With road congestion increasingly a feature of the transport network of many countries, there is growing interest in the use of intermodal terminals to transfer goods from road to rail or onto canals. Central to this is the provision of container handling systems, for example, one supplied last year by Kranservice Rheinberg (KSR), a subsidiary of Demag Cranes & Components, to an industrial park in Germany.

The container terminal at the 6.5km2 Chemiepark near Leipzig is operated by Umschlag Terminal Marl GmbH & Co. KG (UTM). Among the services offered is intermodal traffic handling between road and rail systems. The crane at the terminal is mainly used for handling tank containers which are filled or emptied at companies in Chemiepark. UTM also provides load filling services and has an area beneath the 42.4m span crane for storing container boxes, barrels or chemical tanks. Some 25 trips are made to fill the containers and about 30 are handled every day. Storage capacity is designed to accommodate growth and the depot is not expected to reach its limits in the next few years.

Nucleus of the terminal is the high performance crane designed for semi-automatic handling. It entered service in January 2001. In addition to intermodal traffic, the multi-function crane is also used for storing and retrieving containers. It has a telescopic spreader with a mechanism for handling 20ft to 45ft containers. The spreader’s pivoting gripper arms can handle swap bodies, road semi-trailers and UTM also uses a heavy duty spreader for handling unit loads.

For accurate load positioning stepless electronic drives are used and there is a load sway damping system with a pyramid shaped rope stabiliser arrangement with eight hoist ropes.

Lifting capacity is 41t on the spreader and nearly 54t on the ropes. Maximum lifting speed is 15m/min fully loaded and 30m/min partially loaded. Long travel speed on the 230m runway is 100m/min and cross travel is 120m/min. All speeds are infinitely variable via frequency inverters. The rotating crab turns at approximately two revolutions a minute and trucks and rail cars can be loaded in both directions.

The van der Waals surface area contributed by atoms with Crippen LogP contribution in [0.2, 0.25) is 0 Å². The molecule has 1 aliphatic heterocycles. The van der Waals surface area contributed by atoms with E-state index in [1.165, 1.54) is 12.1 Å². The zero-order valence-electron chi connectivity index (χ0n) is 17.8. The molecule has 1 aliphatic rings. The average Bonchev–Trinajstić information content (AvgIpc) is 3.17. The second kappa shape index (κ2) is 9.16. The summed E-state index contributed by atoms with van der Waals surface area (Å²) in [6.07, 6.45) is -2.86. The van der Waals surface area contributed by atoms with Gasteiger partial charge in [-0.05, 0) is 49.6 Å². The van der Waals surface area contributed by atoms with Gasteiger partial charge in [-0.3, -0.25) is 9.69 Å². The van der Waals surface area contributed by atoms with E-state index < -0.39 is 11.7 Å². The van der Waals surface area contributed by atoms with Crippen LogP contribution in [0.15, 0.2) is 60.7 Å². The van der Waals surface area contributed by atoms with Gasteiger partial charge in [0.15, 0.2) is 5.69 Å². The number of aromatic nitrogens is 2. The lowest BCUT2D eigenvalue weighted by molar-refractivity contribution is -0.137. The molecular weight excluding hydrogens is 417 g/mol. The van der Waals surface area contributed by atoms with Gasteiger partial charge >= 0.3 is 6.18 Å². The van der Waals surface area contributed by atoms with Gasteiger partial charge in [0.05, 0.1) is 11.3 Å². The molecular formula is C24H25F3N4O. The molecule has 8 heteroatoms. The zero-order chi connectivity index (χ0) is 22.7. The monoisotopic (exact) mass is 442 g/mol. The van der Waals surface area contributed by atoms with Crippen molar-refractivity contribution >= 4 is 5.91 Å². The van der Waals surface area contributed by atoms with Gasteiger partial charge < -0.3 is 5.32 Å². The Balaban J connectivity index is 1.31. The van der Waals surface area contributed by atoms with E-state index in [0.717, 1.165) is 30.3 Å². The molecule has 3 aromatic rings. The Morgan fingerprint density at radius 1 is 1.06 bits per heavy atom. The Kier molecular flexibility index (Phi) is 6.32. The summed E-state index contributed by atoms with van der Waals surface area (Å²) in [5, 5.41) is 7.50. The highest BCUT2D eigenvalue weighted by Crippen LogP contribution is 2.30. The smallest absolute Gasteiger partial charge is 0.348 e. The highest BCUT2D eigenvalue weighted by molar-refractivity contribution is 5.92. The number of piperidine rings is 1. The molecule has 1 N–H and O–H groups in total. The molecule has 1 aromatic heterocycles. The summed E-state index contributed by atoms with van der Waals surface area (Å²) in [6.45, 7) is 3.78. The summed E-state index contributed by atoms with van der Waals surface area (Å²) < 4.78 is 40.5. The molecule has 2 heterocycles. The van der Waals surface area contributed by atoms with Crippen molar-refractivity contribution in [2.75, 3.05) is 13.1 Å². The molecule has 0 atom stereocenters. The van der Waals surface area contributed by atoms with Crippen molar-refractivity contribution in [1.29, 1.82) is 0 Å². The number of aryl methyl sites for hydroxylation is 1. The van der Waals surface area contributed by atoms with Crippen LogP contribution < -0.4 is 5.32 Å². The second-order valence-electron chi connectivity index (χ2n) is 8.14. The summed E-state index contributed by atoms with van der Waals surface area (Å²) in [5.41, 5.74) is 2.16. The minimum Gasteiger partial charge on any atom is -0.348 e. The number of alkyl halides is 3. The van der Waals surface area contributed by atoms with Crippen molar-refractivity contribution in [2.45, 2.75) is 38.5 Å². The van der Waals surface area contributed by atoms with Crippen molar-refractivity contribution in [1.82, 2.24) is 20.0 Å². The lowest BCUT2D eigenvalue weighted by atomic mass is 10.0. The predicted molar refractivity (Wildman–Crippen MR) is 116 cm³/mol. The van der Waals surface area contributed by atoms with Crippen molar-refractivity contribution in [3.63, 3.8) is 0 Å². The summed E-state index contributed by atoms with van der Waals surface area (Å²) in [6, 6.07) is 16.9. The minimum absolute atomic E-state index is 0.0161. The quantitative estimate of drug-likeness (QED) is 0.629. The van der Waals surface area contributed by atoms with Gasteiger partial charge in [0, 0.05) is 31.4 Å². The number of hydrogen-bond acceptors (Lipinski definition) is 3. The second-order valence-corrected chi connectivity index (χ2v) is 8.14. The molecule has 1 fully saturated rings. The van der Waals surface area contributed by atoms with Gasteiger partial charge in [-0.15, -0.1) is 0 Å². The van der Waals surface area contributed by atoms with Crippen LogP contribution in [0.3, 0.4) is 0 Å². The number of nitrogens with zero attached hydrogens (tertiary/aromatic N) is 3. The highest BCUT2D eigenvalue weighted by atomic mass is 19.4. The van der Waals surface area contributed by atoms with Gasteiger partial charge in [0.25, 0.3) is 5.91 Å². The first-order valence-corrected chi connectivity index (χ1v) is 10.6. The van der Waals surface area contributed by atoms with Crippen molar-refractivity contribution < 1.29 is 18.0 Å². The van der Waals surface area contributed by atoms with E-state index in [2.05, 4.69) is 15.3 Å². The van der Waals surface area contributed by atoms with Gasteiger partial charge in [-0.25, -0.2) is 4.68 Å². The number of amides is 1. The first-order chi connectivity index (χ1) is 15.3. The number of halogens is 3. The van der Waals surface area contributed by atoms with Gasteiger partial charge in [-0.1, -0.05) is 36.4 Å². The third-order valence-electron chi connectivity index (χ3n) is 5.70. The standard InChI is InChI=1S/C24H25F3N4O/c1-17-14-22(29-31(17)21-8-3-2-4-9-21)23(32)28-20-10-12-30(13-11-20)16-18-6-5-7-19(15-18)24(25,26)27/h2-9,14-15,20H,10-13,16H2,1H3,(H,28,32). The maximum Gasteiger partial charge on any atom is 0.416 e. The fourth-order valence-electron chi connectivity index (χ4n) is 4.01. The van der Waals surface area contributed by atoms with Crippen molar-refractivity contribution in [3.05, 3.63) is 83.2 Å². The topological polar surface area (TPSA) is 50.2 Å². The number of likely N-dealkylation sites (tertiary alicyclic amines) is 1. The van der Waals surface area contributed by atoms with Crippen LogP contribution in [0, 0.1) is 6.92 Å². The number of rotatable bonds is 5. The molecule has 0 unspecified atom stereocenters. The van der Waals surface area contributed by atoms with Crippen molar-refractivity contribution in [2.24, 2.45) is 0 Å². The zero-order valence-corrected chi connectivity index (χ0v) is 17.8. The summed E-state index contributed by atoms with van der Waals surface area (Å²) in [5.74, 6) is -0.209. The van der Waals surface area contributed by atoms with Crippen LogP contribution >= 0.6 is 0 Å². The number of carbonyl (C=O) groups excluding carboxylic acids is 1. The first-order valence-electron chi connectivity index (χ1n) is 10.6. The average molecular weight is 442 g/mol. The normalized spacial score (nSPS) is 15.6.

The higher level control system communicates with the crane operator via fibre optic cables and shows the position of the truck delivering containers on a lane below the crane and a deposit position. This data refers to a coordinate system stored in both the higher level control system and the crane controls. The operator needs only to enter the coordinates into the system via a display in the cab. For safety he has an overview of the handling sequence from the cab which is mounted beneath the crab and rotates with it. The crane carries out all motions independently. It lifts a container or swap body from a truck and deposits it at the specified position, i.e. on a rail car or in the storage area.

Containers arriving by rail go through a similar sequence. The operator is notified of the arrival time in advance so he can schedule the extra time needed to unload an entire train. Containers are unloaded and deposited into storage or onto trucks waiting in the assigned lanes beneath the crane.

KSR says that the crane is designed to need little maintenance over its design life, and to have high availability. During the warranty period KSR is on 24-hour callout to guarantee an availability rate of 95%. So far it is ahead of target.